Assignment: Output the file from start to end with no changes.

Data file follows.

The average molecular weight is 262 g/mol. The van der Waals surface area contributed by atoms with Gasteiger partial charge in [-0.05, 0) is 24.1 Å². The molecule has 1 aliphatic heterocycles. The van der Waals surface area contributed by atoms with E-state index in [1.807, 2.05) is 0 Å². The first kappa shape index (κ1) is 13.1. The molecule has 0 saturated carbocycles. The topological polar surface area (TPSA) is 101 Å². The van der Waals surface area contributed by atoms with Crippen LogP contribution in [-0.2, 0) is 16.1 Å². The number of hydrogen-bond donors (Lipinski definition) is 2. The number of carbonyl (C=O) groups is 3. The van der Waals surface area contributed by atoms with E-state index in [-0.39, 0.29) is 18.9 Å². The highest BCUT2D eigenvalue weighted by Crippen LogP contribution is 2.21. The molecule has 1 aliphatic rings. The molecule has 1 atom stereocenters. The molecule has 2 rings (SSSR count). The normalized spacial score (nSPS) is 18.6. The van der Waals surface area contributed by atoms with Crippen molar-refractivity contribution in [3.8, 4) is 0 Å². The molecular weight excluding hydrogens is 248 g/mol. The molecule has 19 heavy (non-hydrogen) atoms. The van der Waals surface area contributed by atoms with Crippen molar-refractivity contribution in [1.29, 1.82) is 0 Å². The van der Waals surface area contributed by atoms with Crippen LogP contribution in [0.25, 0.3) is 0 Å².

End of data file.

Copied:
The average molecular weight is 262 g/mol. The van der Waals surface area contributed by atoms with Gasteiger partial charge in [-0.05, 0) is 24.1 Å². The molecule has 1 aliphatic heterocycles. The van der Waals surface area contributed by atoms with E-state index in [1.807, 2.05) is 0 Å². The first kappa shape index (κ1) is 13.1. The molecule has 0 saturated carbocycles. The topological polar surface area (TPSA) is 101 Å². The van der Waals surface area contributed by atoms with Crippen LogP contribution in [-0.2, 0) is 16.1 Å². The number of hydrogen-bond donors (Lipinski definition) is 2. The number of carbonyl (C=O) groups is 3. The van der Waals surface area contributed by atoms with E-state index in [-0.39, 0.29) is 18.9 Å². The highest BCUT2D eigenvalue weighted by Crippen LogP contribution is 2.21. The molecule has 1 aliphatic rings. The molecule has 1 atom stereocenters. The molecule has 2 rings (SSSR count). The normalized spacial score (nSPS) is 18.6. The van der Waals surface area contributed by atoms with Crippen molar-refractivity contribution in [3.8, 4) is 0 Å². The molecular weight excluding hydrogens is 248 g/mol. The molecule has 19 heavy (non-hydrogen) atoms. The van der Waals surface area contributed by atoms with Crippen molar-refractivity contribution in [1.29, 1.82) is 0 Å². The van der Waals surface area contributed by atoms with Crippen LogP contribution in [0.25, 0.3) is 0 Å².